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16:44

6 Proposals for Journalism Education Today

I’ve spent a huge amount of time this year thinking about and working on journalism curriculum. From developing and teaching a four-week program to train journalism educators in Africa in the practice of online journalism, to helping with a major overhaul of the undergraduate curriculum in my own department, to my current preparations to teach journalism at a university in Indonesia, I have been thinking a lot about what students need to learn today.

Here are six proposals in three distinct areas of journalism that are increasingly important today.

Data Journalism

My colleague Ron Rodgers sent me this post from the Guardian, and it has great value in its brevity and directness: Data journalism at the Guardian: What is it and how do we do it? It addresses 10 big themes that a journalism educator could build a whole course around, but you can read the whole post in about 10 minutes.

In contrast, a paper produced last August as the outcome of a conference in Europe about data-driven journalism is quite long — 78 pages. The paper, Data-driven journalism: What is there to learn?, provides many details in a very well organized format, and it includes lots of links to examples and tools (free tools!).

Moreover, there’s a new book to help us teach students about data! The video below explains it.

Proposals: (1) A journalism degree program should ensure that all students are introduced to basic data journalism, using current examples and demonstrating how to apply concepts. (2) A journalism degree program should offer at least one 3-credit elective course that focuses exclusively on data journalism.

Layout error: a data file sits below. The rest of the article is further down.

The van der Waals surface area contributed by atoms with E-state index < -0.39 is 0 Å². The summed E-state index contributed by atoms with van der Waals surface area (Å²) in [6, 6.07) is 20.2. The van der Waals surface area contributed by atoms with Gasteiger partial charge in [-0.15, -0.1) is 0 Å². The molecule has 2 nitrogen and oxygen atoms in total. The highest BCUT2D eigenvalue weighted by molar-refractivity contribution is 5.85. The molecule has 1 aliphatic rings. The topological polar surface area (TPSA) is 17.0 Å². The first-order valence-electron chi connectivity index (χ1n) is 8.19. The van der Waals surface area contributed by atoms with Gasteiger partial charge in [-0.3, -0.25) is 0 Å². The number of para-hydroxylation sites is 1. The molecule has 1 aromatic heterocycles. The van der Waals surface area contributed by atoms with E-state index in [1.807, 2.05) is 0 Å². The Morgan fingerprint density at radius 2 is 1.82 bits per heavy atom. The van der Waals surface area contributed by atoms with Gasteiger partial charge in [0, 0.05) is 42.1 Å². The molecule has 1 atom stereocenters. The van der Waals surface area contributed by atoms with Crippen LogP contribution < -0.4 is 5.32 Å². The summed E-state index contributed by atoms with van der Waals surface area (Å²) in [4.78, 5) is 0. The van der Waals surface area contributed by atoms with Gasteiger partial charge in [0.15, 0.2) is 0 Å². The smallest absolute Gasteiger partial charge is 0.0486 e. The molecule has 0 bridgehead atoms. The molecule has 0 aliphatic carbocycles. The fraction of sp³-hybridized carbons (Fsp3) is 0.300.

Social Media and Participation

Just about everyone who teaches journalism is trying to figure out how to integrate social media into the mix. We all know that young people are already active users of social media — but that doesn’t mean they understand how to use those media ethically and effectively to do journalism.

Did you know that journalists in Al Jazeera’s Arabic and English newsrooms have had intensive social-media training? Read about it here. The same article discusses how social media links drive traffic to news websites.

As well as getting involved (if they choose) in newsgathering, verification and curation of news, readers and viewers have also become part of the news-distribution system as they share and recommend items of interest via e-mail and social networks. [source]

The phrase participatory journalism is not precisely defined, but I take it to mean that the audience participates in setting the agenda for news. This requires that journalists make themselves open to listening more, and listening to more sources (not only official ones), as well as making a commitment to go beyond superficial (and sometimes denigrating) man-on-the-street interviews.